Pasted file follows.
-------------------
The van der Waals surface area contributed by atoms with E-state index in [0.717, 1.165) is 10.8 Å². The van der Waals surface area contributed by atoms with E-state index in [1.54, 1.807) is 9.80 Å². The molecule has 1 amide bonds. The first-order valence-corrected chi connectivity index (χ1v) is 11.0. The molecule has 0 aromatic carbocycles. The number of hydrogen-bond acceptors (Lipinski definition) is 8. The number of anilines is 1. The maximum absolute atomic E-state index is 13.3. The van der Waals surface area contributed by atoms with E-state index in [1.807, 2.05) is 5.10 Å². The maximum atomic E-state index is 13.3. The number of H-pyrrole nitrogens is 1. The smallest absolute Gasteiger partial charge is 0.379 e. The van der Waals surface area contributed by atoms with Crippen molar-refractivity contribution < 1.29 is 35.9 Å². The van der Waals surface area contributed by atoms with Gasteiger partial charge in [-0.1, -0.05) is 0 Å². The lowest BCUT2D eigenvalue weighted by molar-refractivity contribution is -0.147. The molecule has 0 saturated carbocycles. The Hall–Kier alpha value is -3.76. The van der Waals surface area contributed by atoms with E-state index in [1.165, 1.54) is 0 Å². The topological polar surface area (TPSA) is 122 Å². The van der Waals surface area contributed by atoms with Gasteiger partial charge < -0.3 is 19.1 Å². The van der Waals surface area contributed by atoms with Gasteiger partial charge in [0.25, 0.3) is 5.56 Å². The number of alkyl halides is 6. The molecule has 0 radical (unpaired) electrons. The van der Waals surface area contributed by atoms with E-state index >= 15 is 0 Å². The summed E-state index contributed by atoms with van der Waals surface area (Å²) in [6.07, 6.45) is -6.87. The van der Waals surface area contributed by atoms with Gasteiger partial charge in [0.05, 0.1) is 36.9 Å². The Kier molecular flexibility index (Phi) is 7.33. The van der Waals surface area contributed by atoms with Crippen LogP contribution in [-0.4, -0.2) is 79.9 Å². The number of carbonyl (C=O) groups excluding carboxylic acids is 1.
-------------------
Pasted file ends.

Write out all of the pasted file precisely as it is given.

The van der Waals surface area contributed by atoms with E-state index in [0.717, 1.165) is 10.8 Å². The van der Waals surface area contributed by atoms with E-state index in [1.54, 1.807) is 9.80 Å². The molecule has 1 amide bonds. The first-order valence-corrected chi connectivity index (χ1v) is 11.0. The molecule has 0 aromatic carbocycles. The number of hydrogen-bond acceptors (Lipinski definition) is 8. The number of anilines is 1. The maximum absolute atomic E-state index is 13.3. The van der Waals surface area contributed by atoms with E-state index in [1.807, 2.05) is 5.10 Å². The maximum atomic E-state index is 13.3. The number of H-pyrrole nitrogens is 1. The smallest absolute Gasteiger partial charge is 0.379 e. The van der Waals surface area contributed by atoms with Crippen molar-refractivity contribution < 1.29 is 35.9 Å². The van der Waals surface area contributed by atoms with Gasteiger partial charge in [-0.1, -0.05) is 0 Å². The lowest BCUT2D eigenvalue weighted by molar-refractivity contribution is -0.147. The molecule has 0 saturated carbocycles. The Hall–Kier alpha value is -3.76. The van der Waals surface area contributed by atoms with E-state index in [1.165, 1.54) is 0 Å². The topological polar surface area (TPSA) is 122 Å². The van der Waals surface area contributed by atoms with Gasteiger partial charge < -0.3 is 19.1 Å². The van der Waals surface area contributed by atoms with Gasteiger partial charge in [0.25, 0.3) is 5.56 Å². The number of alkyl halides is 6. The molecule has 0 radical (unpaired) electrons. The van der Waals surface area contributed by atoms with E-state index >= 15 is 0 Å². The summed E-state index contributed by atoms with van der Waals surface area (Å²) in [6.07, 6.45) is -6.87. The van der Waals surface area contributed by atoms with Gasteiger partial charge in [0.05, 0.1) is 36.9 Å². The Kier molecular flexibility index (Phi) is 7.33. The van der Waals surface area contributed by atoms with Crippen LogP contribution in [-0.4, -0.2) is 79.9 Å². The number of carbonyl (C=O) groups excluding carboxylic acids is 1.